After narrowing the search to two California cities, Star Wars creator George Lucas has chosen Los Angeles over San Francisco as the future home of the Lucas Museum of Narrative Art, it was announced on Tuesday.
The futuristic-looking museum, with a rendering that could have come from a storyboard for one of his sci-fi films, will be built in L.A.’s Exhibition Park and, according to its website, will be “a one-of-a-kind gathering place to experience collections, films and exhibitions dedicated to the power of visual storytelling and the evolution of art and moving images.”
The museum, with a design by Chinese architect Ma Yansong, will be a first of its kind and “challenge the way you think about museums,” boasts a page dedicated to explaining its mission.
The Los Angeles Times reported that Lucas, 72, will fund the project to the tune of about $1 billion, including building costs, his art and an endowment of at least $400 million.
The Times said that Lucas has spent about 10 years trying to erect a museum for his art collection, which consists of about 10,000 paintings and illustrations including works by Norman Rockwell, N.C. Wyeth and R. Crumb, along with Hollywood memorabilia from films such as “Star Wars” and “The Ten Commandments.”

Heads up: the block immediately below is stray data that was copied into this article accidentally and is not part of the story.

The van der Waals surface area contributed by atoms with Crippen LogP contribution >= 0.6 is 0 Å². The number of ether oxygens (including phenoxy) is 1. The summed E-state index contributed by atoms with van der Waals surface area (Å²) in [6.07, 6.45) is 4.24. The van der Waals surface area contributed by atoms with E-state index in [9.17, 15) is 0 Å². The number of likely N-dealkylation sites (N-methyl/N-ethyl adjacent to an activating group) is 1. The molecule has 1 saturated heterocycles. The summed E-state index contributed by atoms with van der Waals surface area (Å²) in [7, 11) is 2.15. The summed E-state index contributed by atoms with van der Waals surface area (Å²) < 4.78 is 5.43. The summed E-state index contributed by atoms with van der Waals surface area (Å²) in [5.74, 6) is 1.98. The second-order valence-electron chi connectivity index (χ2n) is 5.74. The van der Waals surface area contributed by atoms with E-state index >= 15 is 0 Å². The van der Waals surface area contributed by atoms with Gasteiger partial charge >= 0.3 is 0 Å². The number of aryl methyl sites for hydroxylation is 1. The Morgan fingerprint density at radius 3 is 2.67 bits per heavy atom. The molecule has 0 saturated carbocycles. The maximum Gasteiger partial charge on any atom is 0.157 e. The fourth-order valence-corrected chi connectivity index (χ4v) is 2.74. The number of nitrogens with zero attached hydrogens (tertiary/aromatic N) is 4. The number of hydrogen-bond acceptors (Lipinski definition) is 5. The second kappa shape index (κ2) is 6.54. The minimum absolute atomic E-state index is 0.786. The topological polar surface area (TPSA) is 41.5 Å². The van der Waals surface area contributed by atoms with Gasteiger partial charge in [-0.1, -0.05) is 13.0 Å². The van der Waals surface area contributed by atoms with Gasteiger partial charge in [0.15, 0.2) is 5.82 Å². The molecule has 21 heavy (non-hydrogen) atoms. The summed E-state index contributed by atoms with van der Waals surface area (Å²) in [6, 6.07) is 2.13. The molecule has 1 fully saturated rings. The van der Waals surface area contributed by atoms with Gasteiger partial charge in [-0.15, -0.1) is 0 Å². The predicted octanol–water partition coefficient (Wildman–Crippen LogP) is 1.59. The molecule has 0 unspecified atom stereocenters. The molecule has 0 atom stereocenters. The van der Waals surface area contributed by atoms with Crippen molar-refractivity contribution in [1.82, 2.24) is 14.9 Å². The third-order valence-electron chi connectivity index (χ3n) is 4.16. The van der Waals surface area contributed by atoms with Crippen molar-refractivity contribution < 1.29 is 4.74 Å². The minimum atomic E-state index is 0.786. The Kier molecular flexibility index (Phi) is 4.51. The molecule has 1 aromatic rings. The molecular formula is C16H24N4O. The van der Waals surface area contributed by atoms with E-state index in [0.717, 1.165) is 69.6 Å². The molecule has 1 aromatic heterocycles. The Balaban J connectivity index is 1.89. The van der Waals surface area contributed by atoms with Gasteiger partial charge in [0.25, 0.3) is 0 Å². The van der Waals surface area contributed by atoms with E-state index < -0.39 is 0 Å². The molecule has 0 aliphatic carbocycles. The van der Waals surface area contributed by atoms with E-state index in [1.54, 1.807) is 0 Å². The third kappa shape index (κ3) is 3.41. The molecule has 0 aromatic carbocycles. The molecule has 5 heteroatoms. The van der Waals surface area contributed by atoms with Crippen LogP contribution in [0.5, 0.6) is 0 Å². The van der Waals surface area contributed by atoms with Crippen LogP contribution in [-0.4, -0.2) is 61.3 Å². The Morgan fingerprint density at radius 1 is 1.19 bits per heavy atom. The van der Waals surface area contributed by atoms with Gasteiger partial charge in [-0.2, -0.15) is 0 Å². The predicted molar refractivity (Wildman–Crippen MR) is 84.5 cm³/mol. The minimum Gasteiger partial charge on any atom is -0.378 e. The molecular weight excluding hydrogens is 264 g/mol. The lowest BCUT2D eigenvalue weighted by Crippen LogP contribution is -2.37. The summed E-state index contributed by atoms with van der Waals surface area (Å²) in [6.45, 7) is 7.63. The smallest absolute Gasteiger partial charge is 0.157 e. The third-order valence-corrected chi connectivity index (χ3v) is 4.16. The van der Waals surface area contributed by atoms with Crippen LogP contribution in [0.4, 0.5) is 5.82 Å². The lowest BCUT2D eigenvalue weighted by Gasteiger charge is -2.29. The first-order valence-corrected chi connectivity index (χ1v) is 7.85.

The seven-acre project, near the University of Southern California, is expected to create thousands of construction jobs as well as translate to hundreds of permanent museum jobs and tourism dollars.
“It feels like this incredible gift has come home. I always thought Los Angeles was the natural place to spread the vision of George Lucas and Mellody Hobson, to make art and creativity accessible and inspirational to the next generation,” Mayor Eric Garcetti said in the Times of the filmmaker and his wife. “It’s a natural place to have this museum in the creative capital of the world and in the geographic center of the city. It’s a banner day for L.A.”
In a quote on the museum website, Lucas called narrative “one of the oldest and most important impulses in art” and said it is “the most popular form of art.” He said, “Tracing the arc of narrative art reveals how culture is created, reinforced, and then compelled to evolve.”